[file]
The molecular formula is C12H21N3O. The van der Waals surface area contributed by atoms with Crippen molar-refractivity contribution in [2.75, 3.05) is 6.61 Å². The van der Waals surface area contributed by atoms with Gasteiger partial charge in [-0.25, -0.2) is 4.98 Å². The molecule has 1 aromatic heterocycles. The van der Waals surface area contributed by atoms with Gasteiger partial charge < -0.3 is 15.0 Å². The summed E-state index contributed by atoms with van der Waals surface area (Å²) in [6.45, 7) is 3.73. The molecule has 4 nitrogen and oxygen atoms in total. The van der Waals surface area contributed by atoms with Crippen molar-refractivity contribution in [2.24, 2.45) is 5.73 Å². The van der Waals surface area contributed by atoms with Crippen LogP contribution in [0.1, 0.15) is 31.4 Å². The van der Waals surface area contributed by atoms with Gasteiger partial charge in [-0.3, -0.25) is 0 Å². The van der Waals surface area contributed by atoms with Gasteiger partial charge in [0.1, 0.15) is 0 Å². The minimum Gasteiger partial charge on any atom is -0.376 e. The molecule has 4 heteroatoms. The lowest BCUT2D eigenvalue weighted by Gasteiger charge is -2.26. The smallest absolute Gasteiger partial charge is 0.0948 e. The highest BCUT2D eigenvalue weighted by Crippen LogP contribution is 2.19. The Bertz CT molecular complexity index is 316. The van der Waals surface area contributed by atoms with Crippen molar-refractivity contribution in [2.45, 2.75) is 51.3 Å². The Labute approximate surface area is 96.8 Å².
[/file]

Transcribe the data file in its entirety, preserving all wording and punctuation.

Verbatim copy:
The molecular formula is C12H21N3O. The van der Waals surface area contributed by atoms with Crippen molar-refractivity contribution in [2.75, 3.05) is 6.61 Å². The van der Waals surface area contributed by atoms with Gasteiger partial charge in [-0.25, -0.2) is 4.98 Å². The molecule has 1 aromatic heterocycles. The van der Waals surface area contributed by atoms with Gasteiger partial charge < -0.3 is 15.0 Å². The summed E-state index contributed by atoms with van der Waals surface area (Å²) in [6.45, 7) is 3.73. The molecule has 4 nitrogen and oxygen atoms in total. The van der Waals surface area contributed by atoms with Crippen molar-refractivity contribution in [2.24, 2.45) is 5.73 Å². The van der Waals surface area contributed by atoms with Crippen LogP contribution in [0.1, 0.15) is 31.4 Å². The van der Waals surface area contributed by atoms with Gasteiger partial charge in [-0.3, -0.25) is 0 Å². The van der Waals surface area contributed by atoms with Gasteiger partial charge in [0.1, 0.15) is 0 Å². The minimum Gasteiger partial charge on any atom is -0.376 e. The molecule has 4 heteroatoms. The lowest BCUT2D eigenvalue weighted by Gasteiger charge is -2.26. The smallest absolute Gasteiger partial charge is 0.0948 e. The highest BCUT2D eigenvalue weighted by Crippen LogP contribution is 2.19. The Bertz CT molecular complexity index is 316. The van der Waals surface area contributed by atoms with Crippen molar-refractivity contribution in [2.45, 2.75) is 51.3 Å². The Labute approximate surface area is 96.8 Å².